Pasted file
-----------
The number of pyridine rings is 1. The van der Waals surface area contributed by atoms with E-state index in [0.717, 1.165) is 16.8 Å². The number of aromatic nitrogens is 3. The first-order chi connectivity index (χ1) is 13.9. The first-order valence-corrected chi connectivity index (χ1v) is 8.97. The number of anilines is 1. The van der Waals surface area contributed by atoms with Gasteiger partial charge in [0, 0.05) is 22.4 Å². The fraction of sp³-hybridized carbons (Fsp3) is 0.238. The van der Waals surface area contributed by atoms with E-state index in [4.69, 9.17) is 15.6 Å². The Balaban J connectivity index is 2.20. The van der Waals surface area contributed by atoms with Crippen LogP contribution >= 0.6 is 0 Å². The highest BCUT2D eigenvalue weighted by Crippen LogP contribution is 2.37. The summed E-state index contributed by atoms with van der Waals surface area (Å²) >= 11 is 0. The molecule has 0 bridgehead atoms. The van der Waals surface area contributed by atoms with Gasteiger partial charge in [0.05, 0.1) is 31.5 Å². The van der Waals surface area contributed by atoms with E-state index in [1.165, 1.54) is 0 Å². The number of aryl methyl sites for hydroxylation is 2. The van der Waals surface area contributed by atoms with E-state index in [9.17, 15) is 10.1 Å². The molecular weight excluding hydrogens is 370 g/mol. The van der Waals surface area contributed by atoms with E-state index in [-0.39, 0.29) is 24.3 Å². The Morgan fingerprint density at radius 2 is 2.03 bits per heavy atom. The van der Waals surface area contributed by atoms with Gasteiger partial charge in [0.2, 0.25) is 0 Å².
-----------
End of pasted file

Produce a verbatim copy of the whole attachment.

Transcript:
The number of pyridine rings is 1. The van der Waals surface area contributed by atoms with E-state index in [0.717, 1.165) is 16.8 Å². The number of aromatic nitrogens is 3. The first-order chi connectivity index (χ1) is 13.9. The first-order valence-corrected chi connectivity index (χ1v) is 8.97. The number of anilines is 1. The van der Waals surface area contributed by atoms with Gasteiger partial charge in [0, 0.05) is 22.4 Å². The fraction of sp³-hybridized carbons (Fsp3) is 0.238. The van der Waals surface area contributed by atoms with E-state index in [4.69, 9.17) is 15.6 Å². The Balaban J connectivity index is 2.20. The van der Waals surface area contributed by atoms with Crippen LogP contribution >= 0.6 is 0 Å². The highest BCUT2D eigenvalue weighted by Crippen LogP contribution is 2.37. The summed E-state index contributed by atoms with van der Waals surface area (Å²) >= 11 is 0. The molecule has 0 bridgehead atoms. The van der Waals surface area contributed by atoms with Gasteiger partial charge in [0.05, 0.1) is 31.5 Å². The van der Waals surface area contributed by atoms with E-state index in [1.165, 1.54) is 0 Å². The number of aryl methyl sites for hydroxylation is 2. The van der Waals surface area contributed by atoms with E-state index in [9.17, 15) is 10.1 Å². The molecular weight excluding hydrogens is 370 g/mol. The van der Waals surface area contributed by atoms with E-state index in [-0.39, 0.29) is 24.3 Å². The Morgan fingerprint density at radius 2 is 2.03 bits per heavy atom. The van der Waals surface area contributed by atoms with Gasteiger partial charge in [0.2, 0.25) is 0 Å².